This function tests the robustness of attractors in a network to noise. We expect attractors in a real network to be less susceptible to noise than attractors in randomly generated networks, as biological processes can be assumed to be comparatively stable. There are modes of generating noise: Either the functions of the network can be perturbed, or the state trajectories can be perturbed in a simulation of the network. If

`perturb="functions"`

or`perturb="transitions"`

, the function generates a number of perturbed copies of the network using`perturbNetwork`

and checks whether the original attractors can still be found in the network. If`perturb="trajectories"`

, the network itself is not perturbed. Instead, a set of random initial states is generated, and a set of perturbed states is generated from these initial states by flipping one or more bits. Then, the function tests whether the attractors are the same for the initial states and the corresponding perturbed states. This corresponds to calling`perturbTrajectories`

with`measure="attractor"`

.`params`

can hold a number of parameters:- numSamples
If

`perturb="trajectories"`

, the number of randomly generated state pairs to generate. Otherwise the number of perturbed networks that are generated.- perturb
Specifies the type of perturbation to be applied (possible values:

`"functions"`

,`"transitions"`

and`"trajectories"`

– see above).- method, simplify, readableFunctions, excludeFixed, maxNumBits, numStates
If

`perturb="functions"`

or`perturb="transitions"`

, these are the corresponding parameters of`perturbNetwork`

that influence the way the network is perturbed.- flipBits
If

`perturb="trajectories"`

, the are the corresponding parameters of`perturbTrajectories`

that defines how many bits are flipped.

If perturb="functions" or

`perturb="transitions"`

and`accumulate=FALSE`

, the function returns a vector of percentages of original attractors found in each of the perturbed copies of the original network. If`accumulate=TRUE`

, the function returns the overall percentage of original attractors found in all perturbed copies.If

`perturb="trajectories"`

and`accumulate=FALSE`

, the function returns a logical vector of length`numSamples`

specifying whether the attractor was the same for each initial state and the corresponding perturbed state. If`accumulate=TRUE`

, the function returns the percentage of pairs of initial states and perturbed states for which the attractors were the same.For this function, the parameter

`alternative`

of`testNetworkProperties`

should be set to "greater".- testTransitionRobustness
This function calls

`perturbTrajectories`

with`measure="hamming"`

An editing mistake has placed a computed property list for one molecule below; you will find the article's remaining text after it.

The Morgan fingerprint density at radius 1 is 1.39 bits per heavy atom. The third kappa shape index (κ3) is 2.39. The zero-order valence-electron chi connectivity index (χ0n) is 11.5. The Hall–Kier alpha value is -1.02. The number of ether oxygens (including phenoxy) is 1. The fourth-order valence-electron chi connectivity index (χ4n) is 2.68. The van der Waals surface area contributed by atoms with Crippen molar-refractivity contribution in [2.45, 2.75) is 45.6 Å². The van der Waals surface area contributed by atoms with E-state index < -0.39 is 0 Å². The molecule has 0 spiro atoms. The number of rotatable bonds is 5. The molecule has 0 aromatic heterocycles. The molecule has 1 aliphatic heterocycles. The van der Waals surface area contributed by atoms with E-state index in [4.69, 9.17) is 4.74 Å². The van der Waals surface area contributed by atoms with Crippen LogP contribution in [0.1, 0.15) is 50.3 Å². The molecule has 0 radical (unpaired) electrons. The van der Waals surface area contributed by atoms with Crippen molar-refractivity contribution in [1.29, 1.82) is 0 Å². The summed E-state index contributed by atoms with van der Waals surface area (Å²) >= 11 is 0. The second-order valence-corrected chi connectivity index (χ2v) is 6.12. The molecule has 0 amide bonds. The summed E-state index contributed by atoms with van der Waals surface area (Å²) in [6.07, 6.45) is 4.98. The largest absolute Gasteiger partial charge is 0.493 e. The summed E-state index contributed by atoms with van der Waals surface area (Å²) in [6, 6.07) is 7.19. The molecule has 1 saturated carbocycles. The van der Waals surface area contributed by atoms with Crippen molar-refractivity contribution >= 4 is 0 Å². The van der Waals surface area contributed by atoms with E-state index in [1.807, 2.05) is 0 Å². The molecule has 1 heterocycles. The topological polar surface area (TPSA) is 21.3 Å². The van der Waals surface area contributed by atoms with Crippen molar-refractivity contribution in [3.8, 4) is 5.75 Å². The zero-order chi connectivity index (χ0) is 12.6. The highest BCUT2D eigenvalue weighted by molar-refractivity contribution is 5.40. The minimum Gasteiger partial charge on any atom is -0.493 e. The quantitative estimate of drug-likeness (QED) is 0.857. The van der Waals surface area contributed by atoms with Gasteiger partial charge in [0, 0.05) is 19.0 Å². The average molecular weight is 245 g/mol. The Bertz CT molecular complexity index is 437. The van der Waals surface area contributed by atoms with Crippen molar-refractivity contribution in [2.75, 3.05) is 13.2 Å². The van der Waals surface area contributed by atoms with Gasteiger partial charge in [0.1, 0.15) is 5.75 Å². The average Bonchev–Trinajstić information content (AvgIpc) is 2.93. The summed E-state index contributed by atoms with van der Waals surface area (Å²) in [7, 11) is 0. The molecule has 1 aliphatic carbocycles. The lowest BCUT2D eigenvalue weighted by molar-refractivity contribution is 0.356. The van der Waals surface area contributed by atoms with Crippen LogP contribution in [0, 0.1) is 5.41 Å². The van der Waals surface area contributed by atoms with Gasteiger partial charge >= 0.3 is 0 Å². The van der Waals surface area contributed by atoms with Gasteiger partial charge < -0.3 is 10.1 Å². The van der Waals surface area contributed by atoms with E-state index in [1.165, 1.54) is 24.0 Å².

to measure the average Hamming distance between successor states of randomly generated initial states and perturbed copies of these states.codeparams can hold parameters

`numSamples, flipBits`

corresponding to the parameters of`perturbTrajectories`

that define how many initial states are drawn and how many bits are flipped.If

`accumulate=FALSE`

, the function returns a numeric vector of length`numSamples`

with the normalized Hamming distances of all pairs of initial states and perturbed copies. If`accumulate=TRUE`

, the mean normalized Hamming distance over all pairs is returned.For this function, the parameter

`alternative`

of`testNetworkProperties`

should be set to "less".

### Value

The function returns a list with the following elements

`hist` |
The histogram that was plotted. The type of histogram depends on the parameter |

`pval` |
If |

`significant` |
If |

### See Also

`generateRandomNKNetwork`

, `perturbNetwork`

, `perturbTrajectories`

, `plotStateGraph`

, `getAttractors`

### Examples

1 2 3 4 5 6 7 8 9 10 11 12 13 14 15 16 17 18 19 20 21 22 23 24 25 26 27 28 29 30 31 32 33 | ```
# load mammalian cell cycle network
data(cellcycle)
if (interactive())
# do not run these examples in the package check, as they take some time
{
# compare the in-degrees of the states in the
# cell cycle network to random networks
testNetworkProperties(cellcycle, testFunction="testIndegree", alternative="greater")
# compare the in-degrees of the states in the
# cell cycle network to random networks,
# and plot the Kullback-Leibler distances of the 100 experiments
testNetworkProperties(cellcycle, testFunction="testIndegree",
accumulation = "kullback_leibler")
# compare the robustness of attractors in the cell cycle network
# to random networks by perturbing the networks
testNetworkProperties(cellcycle, testFunction="testAttractorRobustness",
testFunctionParams=list(perturb="functions", numSamples=10),
alternative="greater")
# compare the robustness of attractors in the cell cycle network
# to random networks by perturbing the state trajectories
testNetworkProperties(cellcycle, testFunction="testAttractorRobustness",
testFunctionParams=list(perturb="trajectories", numSamples=10),
alternative="greater")
# compare the robustness of single state transitions in the cell cycle network
testNetworkProperties(cellcycle, testFunction="testTransitionRobustness",
testFunctionParams=list(numSamples=10),
alternative="less")
}
``` |